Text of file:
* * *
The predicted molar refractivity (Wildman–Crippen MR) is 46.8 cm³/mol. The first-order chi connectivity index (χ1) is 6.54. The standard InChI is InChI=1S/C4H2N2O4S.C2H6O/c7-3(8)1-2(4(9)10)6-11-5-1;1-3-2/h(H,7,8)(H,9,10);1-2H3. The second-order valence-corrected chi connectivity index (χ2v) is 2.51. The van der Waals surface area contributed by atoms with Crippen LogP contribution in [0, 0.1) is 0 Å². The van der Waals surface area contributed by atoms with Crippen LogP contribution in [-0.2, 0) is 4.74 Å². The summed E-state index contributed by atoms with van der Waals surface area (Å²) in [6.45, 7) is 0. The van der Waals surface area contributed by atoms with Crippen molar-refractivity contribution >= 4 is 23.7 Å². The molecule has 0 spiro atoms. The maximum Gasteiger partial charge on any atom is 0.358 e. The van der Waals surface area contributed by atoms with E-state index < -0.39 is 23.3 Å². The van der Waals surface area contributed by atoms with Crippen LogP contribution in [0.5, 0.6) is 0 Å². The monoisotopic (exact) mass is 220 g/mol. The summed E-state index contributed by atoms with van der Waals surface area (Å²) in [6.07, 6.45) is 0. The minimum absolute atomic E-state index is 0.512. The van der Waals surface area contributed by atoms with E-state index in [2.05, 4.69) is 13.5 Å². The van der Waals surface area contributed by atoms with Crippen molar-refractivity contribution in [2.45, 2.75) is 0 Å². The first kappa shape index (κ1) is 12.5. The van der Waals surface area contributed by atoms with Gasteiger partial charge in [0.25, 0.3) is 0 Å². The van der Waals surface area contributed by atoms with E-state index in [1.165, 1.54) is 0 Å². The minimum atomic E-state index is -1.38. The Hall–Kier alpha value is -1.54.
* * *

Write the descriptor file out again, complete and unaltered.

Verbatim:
The predicted molar refractivity (Wildman–Crippen MR) is 46.8 cm³/mol. The first-order chi connectivity index (χ1) is 6.54. The standard InChI is InChI=1S/C4H2N2O4S.C2H6O/c7-3(8)1-2(4(9)10)6-11-5-1;1-3-2/h(H,7,8)(H,9,10);1-2H3. The second-order valence-corrected chi connectivity index (χ2v) is 2.51. The van der Waals surface area contributed by atoms with Crippen LogP contribution in [0, 0.1) is 0 Å². The van der Waals surface area contributed by atoms with Crippen LogP contribution in [-0.2, 0) is 4.74 Å². The summed E-state index contributed by atoms with van der Waals surface area (Å²) in [6.45, 7) is 0. The van der Waals surface area contributed by atoms with Crippen molar-refractivity contribution >= 4 is 23.7 Å². The molecule has 0 spiro atoms. The maximum Gasteiger partial charge on any atom is 0.358 e. The van der Waals surface area contributed by atoms with E-state index < -0.39 is 23.3 Å². The van der Waals surface area contributed by atoms with Crippen LogP contribution in [0.5, 0.6) is 0 Å². The monoisotopic (exact) mass is 220 g/mol. The summed E-state index contributed by atoms with van der Waals surface area (Å²) in [6.07, 6.45) is 0. The minimum absolute atomic E-state index is 0.512. The van der Waals surface area contributed by atoms with E-state index in [2.05, 4.69) is 13.5 Å². The van der Waals surface area contributed by atoms with Crippen molar-refractivity contribution in [2.45, 2.75) is 0 Å². The first kappa shape index (κ1) is 12.5. The van der Waals surface area contributed by atoms with Gasteiger partial charge in [0.25, 0.3) is 0 Å². The van der Waals surface area contributed by atoms with E-state index in [1.165, 1.54) is 0 Å². The minimum atomic E-state index is -1.38. The Hall–Kier alpha value is -1.54.